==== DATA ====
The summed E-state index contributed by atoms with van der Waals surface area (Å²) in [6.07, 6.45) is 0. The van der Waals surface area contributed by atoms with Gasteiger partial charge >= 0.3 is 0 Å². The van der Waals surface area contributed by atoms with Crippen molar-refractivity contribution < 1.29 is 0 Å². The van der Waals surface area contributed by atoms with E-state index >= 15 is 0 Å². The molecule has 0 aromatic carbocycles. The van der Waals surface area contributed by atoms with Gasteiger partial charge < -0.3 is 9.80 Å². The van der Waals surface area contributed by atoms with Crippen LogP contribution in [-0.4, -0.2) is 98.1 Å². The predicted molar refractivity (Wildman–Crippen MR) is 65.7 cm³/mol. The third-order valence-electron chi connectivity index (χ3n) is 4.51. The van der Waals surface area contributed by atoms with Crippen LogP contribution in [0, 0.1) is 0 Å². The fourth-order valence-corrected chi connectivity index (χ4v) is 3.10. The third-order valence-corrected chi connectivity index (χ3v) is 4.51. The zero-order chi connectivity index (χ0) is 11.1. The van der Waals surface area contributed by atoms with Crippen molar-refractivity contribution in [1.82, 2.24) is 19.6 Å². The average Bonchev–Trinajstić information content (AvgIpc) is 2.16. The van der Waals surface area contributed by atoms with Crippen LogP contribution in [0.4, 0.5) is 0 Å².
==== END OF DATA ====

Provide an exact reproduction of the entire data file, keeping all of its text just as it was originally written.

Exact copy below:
The summed E-state index contributed by atoms with van der Waals surface area (Å²) in [6.07, 6.45) is 0. The van der Waals surface area contributed by atoms with Gasteiger partial charge >= 0.3 is 0 Å². The van der Waals surface area contributed by atoms with Crippen molar-refractivity contribution < 1.29 is 0 Å². The van der Waals surface area contributed by atoms with E-state index >= 15 is 0 Å². The molecule has 0 aromatic carbocycles. The van der Waals surface area contributed by atoms with Gasteiger partial charge < -0.3 is 9.80 Å². The van der Waals surface area contributed by atoms with Crippen LogP contribution in [-0.4, -0.2) is 98.1 Å². The predicted molar refractivity (Wildman–Crippen MR) is 65.7 cm³/mol. The third-order valence-electron chi connectivity index (χ3n) is 4.51. The van der Waals surface area contributed by atoms with Crippen LogP contribution in [0, 0.1) is 0 Å². The fourth-order valence-corrected chi connectivity index (χ4v) is 3.10. The third-order valence-corrected chi connectivity index (χ3v) is 4.51. The zero-order chi connectivity index (χ0) is 11.1. The van der Waals surface area contributed by atoms with Crippen molar-refractivity contribution in [1.82, 2.24) is 19.6 Å². The average Bonchev–Trinajstić information content (AvgIpc) is 2.16. The van der Waals surface area contributed by atoms with Crippen LogP contribution in [0.4, 0.5) is 0 Å².